July 15, 2009
Results around the country show reading and math scores are rising for black students, but not enough to close the gap between them and their better-scoring white peers, an Education Department report released Tuesday found.
"I think individual school districts and the state (of Mississippi), as a whole, have made tremendous strides to reduce the achievement gap between minority and non-minority students," CMSD Superintendent Dr. Del Phillips said Tuesday. "We have shown signs of progress, but we still have tremendous room for growth in eliminating the achievement separation of both minority and non-minority, as well as economically advantaged and economically disadvantaged, students."
One school in the Columbus Municipal School District -- Lee Middle School -- this year participated in National Assessment of Educational Progress tests in reading and math.
The gap in reading is especially dismal -- only three states have managed to narrow the divide between black and white students in fourth grade, and no state has narrowed the gap in eighth grade.
There was more progress in math, at least among younger kids.
The findings constitute the first major Education Department report since President Barack Obama took office, though it was done by the agency''s nonpartisan research arm, the Institute of Education Sciences. The report was based on test results from nationwide assessments from the early 1990s to 2007.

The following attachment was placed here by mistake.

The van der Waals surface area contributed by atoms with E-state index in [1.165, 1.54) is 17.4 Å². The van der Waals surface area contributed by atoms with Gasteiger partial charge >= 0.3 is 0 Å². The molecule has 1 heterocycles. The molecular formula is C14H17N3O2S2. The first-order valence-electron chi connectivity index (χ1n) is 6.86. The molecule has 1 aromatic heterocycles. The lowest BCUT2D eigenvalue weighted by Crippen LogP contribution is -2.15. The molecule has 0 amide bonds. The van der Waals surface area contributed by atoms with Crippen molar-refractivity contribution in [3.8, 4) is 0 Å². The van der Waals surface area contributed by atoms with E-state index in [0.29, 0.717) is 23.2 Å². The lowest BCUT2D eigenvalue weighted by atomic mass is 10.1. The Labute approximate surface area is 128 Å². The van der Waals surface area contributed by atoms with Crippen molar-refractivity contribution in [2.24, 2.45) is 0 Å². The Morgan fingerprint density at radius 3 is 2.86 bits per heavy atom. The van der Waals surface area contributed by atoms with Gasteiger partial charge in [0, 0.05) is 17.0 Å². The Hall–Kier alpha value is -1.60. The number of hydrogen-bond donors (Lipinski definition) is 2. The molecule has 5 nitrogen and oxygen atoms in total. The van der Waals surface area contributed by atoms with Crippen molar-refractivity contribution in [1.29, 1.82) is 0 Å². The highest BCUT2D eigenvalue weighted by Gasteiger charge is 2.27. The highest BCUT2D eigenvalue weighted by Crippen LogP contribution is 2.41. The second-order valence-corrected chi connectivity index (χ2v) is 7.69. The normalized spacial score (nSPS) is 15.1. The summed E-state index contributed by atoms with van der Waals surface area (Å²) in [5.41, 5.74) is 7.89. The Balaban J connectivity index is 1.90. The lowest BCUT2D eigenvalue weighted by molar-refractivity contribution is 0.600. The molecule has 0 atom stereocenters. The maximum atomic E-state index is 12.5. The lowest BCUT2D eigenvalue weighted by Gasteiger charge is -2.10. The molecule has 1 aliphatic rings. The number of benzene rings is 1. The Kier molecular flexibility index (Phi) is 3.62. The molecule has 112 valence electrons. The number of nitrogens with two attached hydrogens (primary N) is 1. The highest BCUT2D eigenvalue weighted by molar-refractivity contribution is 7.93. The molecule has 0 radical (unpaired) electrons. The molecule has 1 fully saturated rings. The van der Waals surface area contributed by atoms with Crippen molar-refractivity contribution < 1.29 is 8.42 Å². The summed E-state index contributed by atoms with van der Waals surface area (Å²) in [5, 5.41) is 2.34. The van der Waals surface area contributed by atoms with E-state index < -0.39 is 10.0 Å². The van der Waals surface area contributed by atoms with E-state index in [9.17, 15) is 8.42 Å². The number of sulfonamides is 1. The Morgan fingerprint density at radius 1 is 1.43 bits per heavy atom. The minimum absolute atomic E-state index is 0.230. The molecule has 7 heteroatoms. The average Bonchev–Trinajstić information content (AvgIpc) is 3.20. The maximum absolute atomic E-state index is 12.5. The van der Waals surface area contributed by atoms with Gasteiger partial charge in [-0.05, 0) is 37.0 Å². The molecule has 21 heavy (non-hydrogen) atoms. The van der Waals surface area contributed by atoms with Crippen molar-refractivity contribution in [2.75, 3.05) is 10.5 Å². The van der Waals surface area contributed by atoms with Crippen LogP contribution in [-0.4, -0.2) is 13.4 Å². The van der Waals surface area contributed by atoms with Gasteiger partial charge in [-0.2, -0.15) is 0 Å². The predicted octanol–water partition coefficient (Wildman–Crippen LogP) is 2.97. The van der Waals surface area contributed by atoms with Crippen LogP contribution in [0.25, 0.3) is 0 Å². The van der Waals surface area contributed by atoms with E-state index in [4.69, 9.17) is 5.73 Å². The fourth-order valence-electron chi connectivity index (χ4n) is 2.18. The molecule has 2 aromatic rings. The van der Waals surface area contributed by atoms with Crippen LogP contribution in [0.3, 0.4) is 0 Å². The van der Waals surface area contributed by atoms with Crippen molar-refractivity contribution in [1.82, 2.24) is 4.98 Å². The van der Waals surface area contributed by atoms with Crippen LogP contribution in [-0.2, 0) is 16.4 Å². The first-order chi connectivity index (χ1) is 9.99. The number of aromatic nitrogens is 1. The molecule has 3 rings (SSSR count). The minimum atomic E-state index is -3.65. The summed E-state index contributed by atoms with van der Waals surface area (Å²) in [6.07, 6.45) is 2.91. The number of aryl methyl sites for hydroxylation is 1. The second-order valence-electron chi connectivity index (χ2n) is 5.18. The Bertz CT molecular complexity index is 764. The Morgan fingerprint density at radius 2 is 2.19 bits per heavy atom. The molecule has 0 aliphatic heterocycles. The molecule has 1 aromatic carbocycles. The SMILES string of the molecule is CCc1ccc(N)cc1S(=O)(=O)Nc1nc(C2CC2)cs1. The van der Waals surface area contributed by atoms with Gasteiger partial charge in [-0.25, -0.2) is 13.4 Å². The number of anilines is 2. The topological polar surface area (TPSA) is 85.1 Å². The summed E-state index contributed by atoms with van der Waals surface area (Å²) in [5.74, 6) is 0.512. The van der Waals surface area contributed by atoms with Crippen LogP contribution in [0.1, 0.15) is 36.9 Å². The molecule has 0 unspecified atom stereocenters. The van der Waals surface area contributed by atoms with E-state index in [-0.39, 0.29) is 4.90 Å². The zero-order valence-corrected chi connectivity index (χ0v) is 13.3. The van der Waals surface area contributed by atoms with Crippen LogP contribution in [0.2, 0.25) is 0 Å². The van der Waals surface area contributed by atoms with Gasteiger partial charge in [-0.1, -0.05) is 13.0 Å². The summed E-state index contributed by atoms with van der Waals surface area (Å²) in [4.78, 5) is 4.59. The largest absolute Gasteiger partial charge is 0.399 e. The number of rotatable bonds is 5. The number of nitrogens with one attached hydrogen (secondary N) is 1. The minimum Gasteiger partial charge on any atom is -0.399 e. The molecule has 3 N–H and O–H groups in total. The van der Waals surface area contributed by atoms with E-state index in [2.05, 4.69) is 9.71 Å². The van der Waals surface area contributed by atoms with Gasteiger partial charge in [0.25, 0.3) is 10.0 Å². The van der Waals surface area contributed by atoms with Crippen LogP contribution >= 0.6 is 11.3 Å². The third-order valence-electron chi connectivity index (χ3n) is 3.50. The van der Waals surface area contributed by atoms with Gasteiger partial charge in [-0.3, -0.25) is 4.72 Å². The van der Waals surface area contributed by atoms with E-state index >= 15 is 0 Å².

Racial disparity persists because black and white students alike are doing better, said IES associate commissioner Peggy Carr.
"Progress has been made on both accounts," Carr said. "It''s kind of difficult to close the gaps when everyone is improving."
The report did not draw conclusions on the underlying reasons for the disparity, though it noted that poor children have lower scores and that a disproportionate share of minority students are poor. Researchers say the socio-economic gap is present even before children start school.
The achievement gap that separates minority and poor students from their white peers is viewed as one of the most pressing challenges in public education.
It was a central element of the 2002 No Child Left Behind law, which holds schools accountable for progress among every group of kids, including minorities, those who have disabilities and those who are learning English.
The law prods schools to improve test scores each year, so that every student can read and do math on grade level by the year 2014.
The report found that black students scored 26 to 31 points below white students, on a 500-point scale, in fourth- and eighth-grade reading and math.
It looked at the divide between black and white students in every state, finding:
This story contains reporting by Dispatch reporter Kristin Mamrack and Associated Press education writer Libby Quaid.